Del. Samirah to Ask Virginia House for Revote on Qualified Immunity

As a supporter of repealing qualified immunity, Samirah wants to strengthen the language of the legislation through amendments

Press Release / September 8, 2020

Contact: Andrew Fernandez,


In deep consideration of the systemic violence done to low-income families and Brown and Black life at the hands of law enforcement officers in the Commonwealth of Virginia, during today’s House of Delegates’ special session meeting, and under the House’s rules, Del. Ibraheem S. Samirah (D-86) will be motioning to reconsider HB 5013 for a floor vote. HB 5013 is a measure meant to repeal qualified immunity, a doctrine that often is used to protect officers from lawsuits against their violence that disproportionately falls on Brown and Black Virginians and low-income families. 

“Given that the momentum for repealing qualified immunity is at its highest at the moment, I believe that the Virginia House and Senate need to move forward with eliminating qualified immunity, immediately.”

As a supporter of repealing qualified immunity, Samirah wants to strengthen the language of the legislation through amendments that encourage divestment of funds away from law enforcement to be invested in Virginians’ public health, a budgetary policy approach proven to be more effective at increasing public safety. This is especially important given that HB 5013 got watered down during the course of committee work in the House.

“I believe that, upon repealing qualified immunity, localities should not be allowed to use any tax dollars collected by the Commonwealth from hard-working Virginians to make it easier for localities and their law enforcement officers to defend themselves against misconduct in the court of law.  Localities should not be allowed to participate in nor enjoy, now nor in the future, the benefits of insurance risk pool-sharing from being a part of self-insured group plans provided by the Virginia Division of Risk Management for the ~100,000 employees of the Commonwealth of Virginia. A locality that is unwilling to reform its policing systems should not be allowed to participate in the same insurance risk pool of a locality that is willing to reform its policing systems to become less violent towards Virginians. Virginia’s various levels of government, especially those that have safer law enforcement systems, should be given the chance to spend more on resolving Virginians’ mental health needs, food insecurities, family disputes, lack of affordable housing, high healthcare costs, decreasing education quality and many other public health needs proven to increase public safety.”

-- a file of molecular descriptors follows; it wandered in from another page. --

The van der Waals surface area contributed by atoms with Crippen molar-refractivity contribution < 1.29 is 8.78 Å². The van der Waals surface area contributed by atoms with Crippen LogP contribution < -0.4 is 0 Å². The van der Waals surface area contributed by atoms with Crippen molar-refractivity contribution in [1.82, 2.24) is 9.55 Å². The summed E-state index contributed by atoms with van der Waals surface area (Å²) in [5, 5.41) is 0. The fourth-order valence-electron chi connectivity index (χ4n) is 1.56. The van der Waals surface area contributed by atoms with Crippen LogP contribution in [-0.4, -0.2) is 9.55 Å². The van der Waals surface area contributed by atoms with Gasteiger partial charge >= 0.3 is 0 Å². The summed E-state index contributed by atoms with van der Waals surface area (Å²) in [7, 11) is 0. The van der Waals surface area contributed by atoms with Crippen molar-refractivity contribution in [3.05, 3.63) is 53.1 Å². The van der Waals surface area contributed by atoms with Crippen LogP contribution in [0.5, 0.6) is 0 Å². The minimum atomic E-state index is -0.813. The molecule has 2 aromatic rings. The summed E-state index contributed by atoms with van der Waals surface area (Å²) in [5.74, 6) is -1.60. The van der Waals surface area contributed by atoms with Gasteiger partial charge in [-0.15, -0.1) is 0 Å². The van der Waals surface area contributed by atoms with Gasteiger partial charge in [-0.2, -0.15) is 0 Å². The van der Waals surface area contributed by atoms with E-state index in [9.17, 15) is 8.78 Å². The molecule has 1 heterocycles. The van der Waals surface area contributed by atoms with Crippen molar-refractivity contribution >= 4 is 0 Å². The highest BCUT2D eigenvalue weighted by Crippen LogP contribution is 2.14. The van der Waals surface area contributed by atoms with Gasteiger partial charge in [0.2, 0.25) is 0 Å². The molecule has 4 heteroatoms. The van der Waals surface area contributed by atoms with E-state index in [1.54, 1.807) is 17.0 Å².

Removing qualified immunity without also preventing law enforcement agencies on a local level from utilizing, directly or indirectly, taxes collected from all Virginians to protect law enforcement in lawsuits only makes the systemic problems of policing at the local level worse, given the reduced potential for financial consequences in the form of hiked insurance costs from successful legal proceedings indicting law enforcement officers for poor policing practices,” highlighted Samirah. “Any law enforcement officer not under the state’s direct supervision should not be allowed to benefit from state-sponsored insurance plans to protect law enforcement in legal proceedings of any kind. I believe that localities that hire or elect law enforcement officers should face the full financial brunt of their poor policing systems without any assistance from the Commonwealth of Virginia whatsoever.”

Though the delegate stands in opposition to the current weakened language of HB 5013, he will not let his current opposition to the language prevent it from passing from the Virginia House to the Senate. 

“I believe that Virginians deserve the right to defend against law enforcement officers’ assaults on the civil liberties of Virginians. If the Virginia Senate amends and votes in favor of protecting working-families and Brown and Black lives from law enforcement officer violence, I will utilize the power of my deciding vote to introduce my proposed amendments. My amendments to strengthen the language of HB 5013 will, in such case, will be introduced in the negotiations to rectify differences between the Virginia House and Senate positions on the legislation.”


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